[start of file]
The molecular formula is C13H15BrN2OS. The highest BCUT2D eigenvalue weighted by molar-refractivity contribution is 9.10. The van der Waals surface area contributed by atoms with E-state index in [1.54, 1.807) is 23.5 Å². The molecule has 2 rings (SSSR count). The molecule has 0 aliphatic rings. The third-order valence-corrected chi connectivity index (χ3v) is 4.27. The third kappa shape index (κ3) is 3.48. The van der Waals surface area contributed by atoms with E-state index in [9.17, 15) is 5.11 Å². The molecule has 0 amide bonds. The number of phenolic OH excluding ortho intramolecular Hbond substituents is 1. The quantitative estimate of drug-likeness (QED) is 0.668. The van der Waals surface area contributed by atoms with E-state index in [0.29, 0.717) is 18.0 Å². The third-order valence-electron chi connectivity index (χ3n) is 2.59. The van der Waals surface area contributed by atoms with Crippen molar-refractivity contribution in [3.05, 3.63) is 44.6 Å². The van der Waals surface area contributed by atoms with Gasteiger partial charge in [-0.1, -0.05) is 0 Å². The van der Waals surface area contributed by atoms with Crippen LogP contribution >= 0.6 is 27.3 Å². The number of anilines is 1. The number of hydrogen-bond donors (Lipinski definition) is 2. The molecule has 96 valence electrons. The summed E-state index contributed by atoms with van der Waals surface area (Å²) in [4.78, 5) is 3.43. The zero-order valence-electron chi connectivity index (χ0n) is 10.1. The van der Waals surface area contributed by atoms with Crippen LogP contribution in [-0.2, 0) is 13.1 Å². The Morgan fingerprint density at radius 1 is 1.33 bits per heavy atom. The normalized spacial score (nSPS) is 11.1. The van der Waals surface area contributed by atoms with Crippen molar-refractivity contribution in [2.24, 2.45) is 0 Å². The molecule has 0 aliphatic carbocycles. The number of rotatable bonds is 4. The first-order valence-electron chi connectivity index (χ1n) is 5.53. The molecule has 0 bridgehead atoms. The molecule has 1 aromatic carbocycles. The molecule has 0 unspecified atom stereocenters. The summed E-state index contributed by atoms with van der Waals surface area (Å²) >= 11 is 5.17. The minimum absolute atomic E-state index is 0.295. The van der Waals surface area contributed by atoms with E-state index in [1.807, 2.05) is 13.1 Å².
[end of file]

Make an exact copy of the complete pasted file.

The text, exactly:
The molecular formula is C13H15BrN2OS. The highest BCUT2D eigenvalue weighted by molar-refractivity contribution is 9.10. The van der Waals surface area contributed by atoms with E-state index in [1.54, 1.807) is 23.5 Å². The molecule has 2 rings (SSSR count). The molecule has 0 aliphatic rings. The third-order valence-corrected chi connectivity index (χ3v) is 4.27. The third kappa shape index (κ3) is 3.48. The van der Waals surface area contributed by atoms with E-state index in [9.17, 15) is 5.11 Å². The molecule has 0 amide bonds. The number of phenolic OH excluding ortho intramolecular Hbond substituents is 1. The quantitative estimate of drug-likeness (QED) is 0.668. The van der Waals surface area contributed by atoms with E-state index in [0.29, 0.717) is 18.0 Å². The third-order valence-electron chi connectivity index (χ3n) is 2.59. The van der Waals surface area contributed by atoms with Crippen molar-refractivity contribution in [3.05, 3.63) is 44.6 Å². The van der Waals surface area contributed by atoms with Gasteiger partial charge in [-0.1, -0.05) is 0 Å². The van der Waals surface area contributed by atoms with Crippen LogP contribution >= 0.6 is 27.3 Å². The number of anilines is 1. The number of hydrogen-bond donors (Lipinski definition) is 2. The molecule has 96 valence electrons. The summed E-state index contributed by atoms with van der Waals surface area (Å²) in [4.78, 5) is 3.43. The zero-order valence-electron chi connectivity index (χ0n) is 10.1. The van der Waals surface area contributed by atoms with Crippen LogP contribution in [-0.2, 0) is 13.1 Å². The Morgan fingerprint density at radius 1 is 1.33 bits per heavy atom. The normalized spacial score (nSPS) is 11.1. The van der Waals surface area contributed by atoms with Crippen molar-refractivity contribution in [2.24, 2.45) is 0 Å². The molecule has 0 aliphatic carbocycles. The number of rotatable bonds is 4. The first-order valence-electron chi connectivity index (χ1n) is 5.53. The molecule has 0 bridgehead atoms. The molecule has 1 aromatic carbocycles. The molecule has 0 unspecified atom stereocenters. The summed E-state index contributed by atoms with van der Waals surface area (Å²) >= 11 is 5.17. The minimum absolute atomic E-state index is 0.295. The van der Waals surface area contributed by atoms with E-state index in [1.807, 2.05) is 13.1 Å².